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IRS Proposed Regulations Regarding Minimum Value of Employer Plans and the Health Insurance Premium Tax Credit

On May 3, 2013, the IRS issued proposed regulations (the ?Ç£Regulations?Ç¥) regarding the health insurance premium tax credit (?Ç£Credit?Ç¥) enacted under PPACA and the determination of the minimum value of health coverage (?Ç£MV?Ç¥) provided by an eligible employer-sponsored plan (?Ç£Plan?Ç¥). Under PPACA, individuals generally cannot receive a Credit if they are eligible for coverage under a Plan that is ?Ç£affordable?Ç¥ and provides MV. Certain large employers may be subject to a penalty under PPACA?ÇÖs ?Ç£play or pay rule?Ç¥ if a full-time employee receives a Credit. A Plan fails to provide MV if the Plan?ÇÖs percentage share of the total allowed costs of benefits provided is less than 60 percent. The Regulations address the treatment of various benefit arrangements, including integrated health reimbursement arrangements and nondiscriminatory wellness programs, in the determination of a Plan?ÇÖs percentage cost share for MV purposes and the affordability of the Plan?ÇÖs coverage. Notably, with respect to wellness programs, the Plan?ÇÖs cost share is determined without regard to reduced cost-sharing incentives available thereunder (i.e., the Plan cannot count incentives paid), except that for such programs designed to prevent or reduce tobacco use, and MV may be calculated assuming that every eligible individual qualifies for the incentive. The Regulations further provide that, in regard to wellness incentives affecting the cost of premiums paid by an individual for Plan coverage, ?Ç£affordability?Ç¥ is determined by assuming that every individual fails to qualify for the incentive (i.e., the premiums paid by the individual will appear higher), except in the case of a wellness program related to tobacco use whereby the assumption is made that every eligible individual meets the requirements for the incentive. Transitional relief, however, is provided in the Regulations for Plan years beginning prior to January 1, 2015, which permits special treatment of wellness program incentives for purposes of assessing penalties under the ?Ç£play or pay rule.?Ç¥ The Regulations address other considerations related to the Credit and MV under the Internal Revenue Code, including methods for calculating MV, determinations of the ?Ç£standard population?Ç¥ used in the MV calculation, and the treatment of retiree coverage as minimum essential coverage. The Regulations are proposed to apply for taxable years ending after December 31, 2013, but may be applied for taxable years ending before January 1, 2015.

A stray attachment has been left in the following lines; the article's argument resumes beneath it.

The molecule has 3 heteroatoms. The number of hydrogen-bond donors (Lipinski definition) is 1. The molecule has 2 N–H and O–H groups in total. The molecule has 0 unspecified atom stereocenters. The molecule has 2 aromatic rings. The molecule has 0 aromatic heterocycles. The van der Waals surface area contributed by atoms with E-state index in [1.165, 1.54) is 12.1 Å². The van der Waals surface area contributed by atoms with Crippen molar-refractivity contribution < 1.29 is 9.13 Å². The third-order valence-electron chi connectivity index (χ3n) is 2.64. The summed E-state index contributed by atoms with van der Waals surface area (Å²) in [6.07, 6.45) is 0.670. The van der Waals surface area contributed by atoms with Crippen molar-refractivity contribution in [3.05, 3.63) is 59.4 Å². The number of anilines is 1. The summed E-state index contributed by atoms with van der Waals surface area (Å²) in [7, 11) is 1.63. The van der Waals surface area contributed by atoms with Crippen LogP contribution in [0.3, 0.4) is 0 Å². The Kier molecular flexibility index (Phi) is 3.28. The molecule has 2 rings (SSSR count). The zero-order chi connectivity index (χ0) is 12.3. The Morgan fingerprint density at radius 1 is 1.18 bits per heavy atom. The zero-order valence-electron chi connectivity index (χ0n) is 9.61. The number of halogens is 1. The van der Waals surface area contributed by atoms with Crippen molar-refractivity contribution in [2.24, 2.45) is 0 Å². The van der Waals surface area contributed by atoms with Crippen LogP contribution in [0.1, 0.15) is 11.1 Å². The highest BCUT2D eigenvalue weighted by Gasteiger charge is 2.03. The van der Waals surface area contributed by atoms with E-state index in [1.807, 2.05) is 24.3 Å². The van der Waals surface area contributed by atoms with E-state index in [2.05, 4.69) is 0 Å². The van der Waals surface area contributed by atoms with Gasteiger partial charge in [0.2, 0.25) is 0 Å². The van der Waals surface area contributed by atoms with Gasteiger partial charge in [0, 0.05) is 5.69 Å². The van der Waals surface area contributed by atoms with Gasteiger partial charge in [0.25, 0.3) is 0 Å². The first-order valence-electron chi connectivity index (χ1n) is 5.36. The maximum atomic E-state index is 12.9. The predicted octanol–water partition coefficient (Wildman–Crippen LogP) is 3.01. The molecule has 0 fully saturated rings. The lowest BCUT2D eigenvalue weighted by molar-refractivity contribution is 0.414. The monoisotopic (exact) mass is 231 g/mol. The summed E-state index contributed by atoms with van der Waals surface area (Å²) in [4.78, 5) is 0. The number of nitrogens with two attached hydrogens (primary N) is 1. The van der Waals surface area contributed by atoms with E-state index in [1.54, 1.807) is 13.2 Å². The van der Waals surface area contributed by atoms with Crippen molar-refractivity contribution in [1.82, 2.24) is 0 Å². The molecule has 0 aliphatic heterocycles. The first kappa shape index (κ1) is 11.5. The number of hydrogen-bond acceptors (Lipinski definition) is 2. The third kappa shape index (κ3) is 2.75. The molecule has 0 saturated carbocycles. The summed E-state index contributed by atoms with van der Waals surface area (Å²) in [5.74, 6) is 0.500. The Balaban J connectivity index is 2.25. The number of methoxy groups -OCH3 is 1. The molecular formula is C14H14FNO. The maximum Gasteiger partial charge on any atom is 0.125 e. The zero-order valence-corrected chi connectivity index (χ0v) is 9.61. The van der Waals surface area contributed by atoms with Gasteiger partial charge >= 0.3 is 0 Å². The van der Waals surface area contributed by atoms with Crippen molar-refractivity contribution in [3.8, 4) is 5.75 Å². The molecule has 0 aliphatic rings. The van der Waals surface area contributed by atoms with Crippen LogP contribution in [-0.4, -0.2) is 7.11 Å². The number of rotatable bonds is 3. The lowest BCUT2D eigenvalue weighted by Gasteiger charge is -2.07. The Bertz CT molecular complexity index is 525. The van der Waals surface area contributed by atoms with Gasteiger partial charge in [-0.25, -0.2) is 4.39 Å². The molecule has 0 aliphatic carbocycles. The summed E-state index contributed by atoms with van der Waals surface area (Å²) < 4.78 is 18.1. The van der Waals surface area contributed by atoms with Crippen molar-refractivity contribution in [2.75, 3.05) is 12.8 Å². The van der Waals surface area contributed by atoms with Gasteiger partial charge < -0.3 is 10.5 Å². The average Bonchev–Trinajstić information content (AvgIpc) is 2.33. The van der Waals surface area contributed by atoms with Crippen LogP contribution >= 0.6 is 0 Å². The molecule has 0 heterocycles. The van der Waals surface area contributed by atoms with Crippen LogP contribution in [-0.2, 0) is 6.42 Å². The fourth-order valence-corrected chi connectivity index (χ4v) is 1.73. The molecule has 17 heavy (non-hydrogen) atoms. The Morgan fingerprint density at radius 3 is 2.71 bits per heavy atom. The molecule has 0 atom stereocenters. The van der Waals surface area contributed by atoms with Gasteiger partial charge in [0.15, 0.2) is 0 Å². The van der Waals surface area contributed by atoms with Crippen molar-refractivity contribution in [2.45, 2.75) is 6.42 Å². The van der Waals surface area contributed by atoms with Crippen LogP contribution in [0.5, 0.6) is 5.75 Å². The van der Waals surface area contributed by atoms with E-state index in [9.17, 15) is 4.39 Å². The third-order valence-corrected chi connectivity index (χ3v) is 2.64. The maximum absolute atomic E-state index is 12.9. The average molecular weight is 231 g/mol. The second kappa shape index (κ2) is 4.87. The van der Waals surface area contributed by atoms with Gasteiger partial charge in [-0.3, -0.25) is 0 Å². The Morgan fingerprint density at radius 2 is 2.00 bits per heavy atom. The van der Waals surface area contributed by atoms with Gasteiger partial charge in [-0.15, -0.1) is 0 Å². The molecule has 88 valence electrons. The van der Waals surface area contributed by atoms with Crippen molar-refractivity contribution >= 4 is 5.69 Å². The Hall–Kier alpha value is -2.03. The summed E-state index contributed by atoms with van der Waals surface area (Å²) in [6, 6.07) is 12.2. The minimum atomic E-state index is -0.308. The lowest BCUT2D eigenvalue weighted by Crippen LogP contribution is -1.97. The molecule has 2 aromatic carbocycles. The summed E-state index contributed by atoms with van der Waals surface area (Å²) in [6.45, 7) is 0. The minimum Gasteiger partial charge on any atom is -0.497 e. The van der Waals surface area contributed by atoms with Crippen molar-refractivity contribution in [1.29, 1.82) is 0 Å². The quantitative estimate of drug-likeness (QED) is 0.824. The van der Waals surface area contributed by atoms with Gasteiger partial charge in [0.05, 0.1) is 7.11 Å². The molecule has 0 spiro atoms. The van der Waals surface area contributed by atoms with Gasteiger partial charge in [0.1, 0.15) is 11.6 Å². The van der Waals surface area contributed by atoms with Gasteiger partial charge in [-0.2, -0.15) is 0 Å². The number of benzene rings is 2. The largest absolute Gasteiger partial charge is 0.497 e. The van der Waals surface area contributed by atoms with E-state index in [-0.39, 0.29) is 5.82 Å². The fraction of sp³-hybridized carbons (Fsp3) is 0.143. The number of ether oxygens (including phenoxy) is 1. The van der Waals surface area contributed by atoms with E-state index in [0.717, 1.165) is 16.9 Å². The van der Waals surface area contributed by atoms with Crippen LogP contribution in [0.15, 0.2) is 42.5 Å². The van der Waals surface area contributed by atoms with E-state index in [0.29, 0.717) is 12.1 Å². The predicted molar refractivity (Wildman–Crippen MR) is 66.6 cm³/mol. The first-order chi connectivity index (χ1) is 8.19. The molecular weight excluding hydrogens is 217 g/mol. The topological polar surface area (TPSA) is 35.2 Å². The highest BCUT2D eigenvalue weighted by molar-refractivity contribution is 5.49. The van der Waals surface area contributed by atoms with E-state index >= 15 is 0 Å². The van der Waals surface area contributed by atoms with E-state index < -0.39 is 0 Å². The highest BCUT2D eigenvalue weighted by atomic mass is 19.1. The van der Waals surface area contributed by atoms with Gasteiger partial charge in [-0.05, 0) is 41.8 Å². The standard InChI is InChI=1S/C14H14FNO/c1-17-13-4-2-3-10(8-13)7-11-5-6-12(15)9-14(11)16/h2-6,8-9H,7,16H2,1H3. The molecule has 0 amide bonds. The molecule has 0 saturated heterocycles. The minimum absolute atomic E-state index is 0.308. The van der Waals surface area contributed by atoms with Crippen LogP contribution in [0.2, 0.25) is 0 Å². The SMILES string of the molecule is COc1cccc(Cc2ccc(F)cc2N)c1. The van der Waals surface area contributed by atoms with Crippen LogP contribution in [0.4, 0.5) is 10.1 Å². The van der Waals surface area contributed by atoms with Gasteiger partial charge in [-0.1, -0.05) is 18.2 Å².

A link to the Regulations is available?áhere.

The lawyers of our Employee Benefits and Executive Compensation Practice Group are readily able to assist companies on a nationwide basis with implementing sophisticated benefit plans and providing answers to their most challenging compensation issues. Additionally, our lawyers are well aware of the daily employee benefits challenges facing companies of all sizes and are capable of helping in-house lawyers and human resources personnel with the day-to-day advice and guidance necessary to properly administer employee benefits plans.

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May 2013